Monthly Archives: February 2013

What is Claudication?

Posted: Wednesday, February 27th, 2013 | Filed under: Back health, Spinal Surgery, Spine conditions, Spine Surgery | author: By admin
Claudication

Claudication

Its name sounds complex, but the condition is very basic: Claudication is a pain, typically in the legs, caused by too little blood flow through the blood vessels during exercise. Claudication can affect the arms as well as the legs. At first the pain is only noticeable when exercising, but as the condition progresses, the pain can be present even when at rest. It is a symptom of, most commonly, peripheral artery disease, a treatable circulatory problem.

The pain is felt in areas where of artery narrowing or damage, and may present first in the feet, calves, thighs, hips or buttocks. The pain may come and go in tandem with the intensity of the exercise. As the condition progresses, claudication may occur when sitting or lying down.  If the blood flow is severely compromised, toes or fingers may appear blue and feel cold to the touch. Sores may also develop as a result of reduced blood flow that would otherwise nourish the skin and flush toxins and infectious agents. Claudication may also cause a burning or aching sensation.

Spinal stenosis, an unnatural narrowing of the spinal canal, can cause claudication, though sometimes the back connection is missed in the initial diagnosis. Claudication can be treated through therapies ranging from healthy changes in lifestyle to vascular surgery performed on blood vessels. Spinal stenosis with claudication can be treated as well. Spinal decompression surgery can relieve pressure on nerve roots emanating from the spine, relieving the spinal claudication. Spinal decompression therapy can also be performed on a variety of spinal conditions that can cause pain and restrict mobility, like spondylolisthesis. Following decompression, the TOPS (Total Posterior Solution), an implant device, can stabilize the spine while preserving the full range of independent motion of each vertebrae. Before TOPS was available, patients were resigned to spinal fusion back surgery after decompression, a procedure that eliminates independent motion of the fused vertebrae, and that can contribute to spinal deterioration of adjacent vertebrae. Whatever the name of the spinal condition, make sure you get all the information about its treatment available.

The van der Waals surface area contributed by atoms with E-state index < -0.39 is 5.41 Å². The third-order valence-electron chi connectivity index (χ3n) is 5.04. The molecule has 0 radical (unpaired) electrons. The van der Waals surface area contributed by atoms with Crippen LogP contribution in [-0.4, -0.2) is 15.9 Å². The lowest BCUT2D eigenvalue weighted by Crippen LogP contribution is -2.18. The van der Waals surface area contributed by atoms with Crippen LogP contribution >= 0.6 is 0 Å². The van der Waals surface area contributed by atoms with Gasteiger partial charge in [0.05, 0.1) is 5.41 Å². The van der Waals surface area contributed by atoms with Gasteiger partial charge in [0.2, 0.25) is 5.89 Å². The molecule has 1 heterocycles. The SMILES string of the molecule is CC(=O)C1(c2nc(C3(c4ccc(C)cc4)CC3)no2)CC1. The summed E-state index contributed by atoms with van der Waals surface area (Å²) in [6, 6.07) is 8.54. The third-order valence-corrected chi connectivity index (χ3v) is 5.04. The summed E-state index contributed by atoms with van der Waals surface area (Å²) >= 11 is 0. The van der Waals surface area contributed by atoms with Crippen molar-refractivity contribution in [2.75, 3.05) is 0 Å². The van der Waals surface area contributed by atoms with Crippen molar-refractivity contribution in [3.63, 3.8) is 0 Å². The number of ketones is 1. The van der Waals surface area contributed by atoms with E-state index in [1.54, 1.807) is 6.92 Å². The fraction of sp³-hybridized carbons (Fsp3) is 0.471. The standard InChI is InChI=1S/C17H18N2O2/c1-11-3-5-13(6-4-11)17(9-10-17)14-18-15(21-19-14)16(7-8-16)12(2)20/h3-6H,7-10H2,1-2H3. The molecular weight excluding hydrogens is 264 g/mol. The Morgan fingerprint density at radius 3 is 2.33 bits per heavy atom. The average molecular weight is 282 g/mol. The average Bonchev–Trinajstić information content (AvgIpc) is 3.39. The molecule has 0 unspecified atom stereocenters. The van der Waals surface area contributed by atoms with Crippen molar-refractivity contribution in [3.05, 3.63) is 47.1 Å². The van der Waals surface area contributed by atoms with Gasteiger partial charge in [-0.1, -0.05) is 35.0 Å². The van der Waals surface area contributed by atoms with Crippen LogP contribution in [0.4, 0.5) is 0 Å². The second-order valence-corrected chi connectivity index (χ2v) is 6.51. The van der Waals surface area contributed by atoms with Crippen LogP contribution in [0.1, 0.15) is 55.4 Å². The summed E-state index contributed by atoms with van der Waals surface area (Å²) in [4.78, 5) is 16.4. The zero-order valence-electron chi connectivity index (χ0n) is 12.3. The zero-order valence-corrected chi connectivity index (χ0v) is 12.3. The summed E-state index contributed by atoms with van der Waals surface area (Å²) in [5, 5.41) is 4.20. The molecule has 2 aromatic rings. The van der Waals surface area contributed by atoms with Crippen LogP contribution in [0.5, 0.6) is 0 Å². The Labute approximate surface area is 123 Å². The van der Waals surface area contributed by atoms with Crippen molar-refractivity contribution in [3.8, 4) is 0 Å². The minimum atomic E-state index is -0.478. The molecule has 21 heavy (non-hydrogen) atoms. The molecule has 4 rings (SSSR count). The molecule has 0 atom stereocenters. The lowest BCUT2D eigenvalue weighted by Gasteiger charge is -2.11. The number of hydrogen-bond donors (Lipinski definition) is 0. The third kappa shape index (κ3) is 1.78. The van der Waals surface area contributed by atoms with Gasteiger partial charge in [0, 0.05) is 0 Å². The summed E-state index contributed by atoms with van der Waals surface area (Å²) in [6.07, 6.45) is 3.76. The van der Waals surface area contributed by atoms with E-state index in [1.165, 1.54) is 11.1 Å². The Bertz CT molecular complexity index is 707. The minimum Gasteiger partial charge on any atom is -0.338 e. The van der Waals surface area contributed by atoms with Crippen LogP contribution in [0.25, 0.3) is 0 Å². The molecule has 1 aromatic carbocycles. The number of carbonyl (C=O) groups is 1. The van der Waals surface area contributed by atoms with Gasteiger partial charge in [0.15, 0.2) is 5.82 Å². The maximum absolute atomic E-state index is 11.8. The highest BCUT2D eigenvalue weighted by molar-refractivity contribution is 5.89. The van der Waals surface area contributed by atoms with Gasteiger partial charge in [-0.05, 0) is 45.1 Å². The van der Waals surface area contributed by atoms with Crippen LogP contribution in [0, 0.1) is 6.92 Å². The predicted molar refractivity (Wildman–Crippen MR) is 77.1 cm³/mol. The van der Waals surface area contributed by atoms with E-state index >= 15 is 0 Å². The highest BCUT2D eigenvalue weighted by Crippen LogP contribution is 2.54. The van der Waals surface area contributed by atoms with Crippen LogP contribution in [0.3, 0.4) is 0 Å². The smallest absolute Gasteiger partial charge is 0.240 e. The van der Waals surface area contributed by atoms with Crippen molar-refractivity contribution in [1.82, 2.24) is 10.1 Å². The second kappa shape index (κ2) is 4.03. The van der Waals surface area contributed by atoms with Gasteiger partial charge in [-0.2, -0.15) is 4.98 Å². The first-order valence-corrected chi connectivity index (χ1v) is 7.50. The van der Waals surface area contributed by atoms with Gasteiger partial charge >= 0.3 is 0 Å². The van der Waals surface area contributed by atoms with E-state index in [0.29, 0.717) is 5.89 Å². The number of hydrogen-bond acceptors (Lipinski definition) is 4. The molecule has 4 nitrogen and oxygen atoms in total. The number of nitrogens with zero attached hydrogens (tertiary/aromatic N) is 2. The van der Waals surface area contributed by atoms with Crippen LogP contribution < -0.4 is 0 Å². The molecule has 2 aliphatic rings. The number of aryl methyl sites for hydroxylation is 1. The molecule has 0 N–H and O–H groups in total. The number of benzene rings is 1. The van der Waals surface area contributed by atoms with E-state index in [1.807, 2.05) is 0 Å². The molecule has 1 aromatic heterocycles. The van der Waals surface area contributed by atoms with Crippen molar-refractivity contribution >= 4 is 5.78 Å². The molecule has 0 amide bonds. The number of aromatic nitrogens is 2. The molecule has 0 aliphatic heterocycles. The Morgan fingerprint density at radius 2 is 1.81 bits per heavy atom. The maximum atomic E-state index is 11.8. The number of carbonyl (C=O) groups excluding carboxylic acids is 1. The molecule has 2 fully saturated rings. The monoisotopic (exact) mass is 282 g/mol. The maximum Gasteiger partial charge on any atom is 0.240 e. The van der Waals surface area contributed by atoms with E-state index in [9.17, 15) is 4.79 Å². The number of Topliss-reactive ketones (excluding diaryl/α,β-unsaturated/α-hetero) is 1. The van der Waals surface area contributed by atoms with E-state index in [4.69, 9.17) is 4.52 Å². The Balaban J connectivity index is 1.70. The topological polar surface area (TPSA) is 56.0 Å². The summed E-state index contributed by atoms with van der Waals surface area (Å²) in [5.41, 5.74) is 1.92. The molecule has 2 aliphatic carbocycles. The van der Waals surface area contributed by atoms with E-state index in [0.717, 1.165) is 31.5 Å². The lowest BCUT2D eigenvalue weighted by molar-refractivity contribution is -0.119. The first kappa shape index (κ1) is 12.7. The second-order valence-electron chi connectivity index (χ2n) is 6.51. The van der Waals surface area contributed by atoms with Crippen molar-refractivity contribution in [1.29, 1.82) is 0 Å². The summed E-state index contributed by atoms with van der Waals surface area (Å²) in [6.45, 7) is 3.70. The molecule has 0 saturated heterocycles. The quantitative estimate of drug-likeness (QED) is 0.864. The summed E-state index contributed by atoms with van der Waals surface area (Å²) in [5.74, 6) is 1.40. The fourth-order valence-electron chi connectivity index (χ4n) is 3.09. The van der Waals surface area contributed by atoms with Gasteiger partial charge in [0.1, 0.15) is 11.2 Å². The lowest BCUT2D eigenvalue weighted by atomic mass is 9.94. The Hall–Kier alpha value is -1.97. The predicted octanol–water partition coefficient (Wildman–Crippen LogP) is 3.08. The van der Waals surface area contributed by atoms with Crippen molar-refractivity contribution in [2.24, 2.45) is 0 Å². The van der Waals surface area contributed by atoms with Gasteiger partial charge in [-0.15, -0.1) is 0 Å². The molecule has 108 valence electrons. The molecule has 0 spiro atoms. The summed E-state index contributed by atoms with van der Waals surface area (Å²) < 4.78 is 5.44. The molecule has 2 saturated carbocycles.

Recognizing and Preventing Post-Surgical Complications

Posted: Wednesday, February 20th, 2013 | Filed under: Back health, Spinal Surgery, Spine conditions, Spine Surgery | author: By admin
Spinal Surgery

Spinal Surgery

With advanced procedures performed by highly trained and experienced surgeons, spinal surgery today boasts highly successful outcomes. Yet complications can and do occur during the recovery process after surgery. The spinal surgery patient serves as the first line of defense, taking an active role in managing his or her recovery.

Infection is one post-operative risk. Infections occur in about one to two percent of patients who have back surgery. You will be prescribed antibiotics as part of your recovery regimen, and instructed in how to care for your surgical incision. It’s important to carefully follow all of your physician’s directives to minimize the chances of infection occurring.

Pneumonia is another post-surgery risk. Again, taking an active role in your recovery is the best way to avoid this or other respiratory problems. Post-operative respiratory difficulties are exacerbated by inactivity and shallow breathing. The sooner you get up and about, the less chance of post-operative pneumonia. Read More »

Post Op Day 1

Posted: Wednesday, February 13th, 2013 | Filed under: Spinal Surgery, Spine conditions, Spine Surgery | author: By admin
Post Op

Day after surgery

You had your back surgery operation yesterday. The day after a lumbar laminectomy, spinal decompression, or other back surgery is likely going to be quite disorienting. You will still be feeling the effects of the anesthesia that knocked you out during your surgery. You’ve probably been given medication to numb the nerves in the area where the surgery was performed. You are, as they say, feeling no pain. Some patients are taken to the ICU, or Intensive Care Unit, from the recovery room, for overnight observation following back surgery. Often, this is planned beforehand, and the patient understands the reasons for this cautionary approach. The patient in ICU may be intubated – that is, have a tube inserted in your throat connected to a respirator that will assist breathing, but will not permit talking. Read More »

What should I expect the day of my spinal surgery?

Posted: Wednesday, February 6th, 2013 | Filed under: Back health, sciatica, Spinal Surgery, Spine conditions, Spine Surgery | author: By admin
Day of Surgery

Day of Surgery

This is the big day, the day your spinal surgery will be performed and your back condition – be it facet arthrosis or lumbar radiculopathy – gets effective treatment. You’ve had your pre-operative appointment a day or so ago, and had your pre-operative physical assessment and other pre-operative workup. You’ve also met with an anesthesiologist team member to talk about your anesthesia. Read More »

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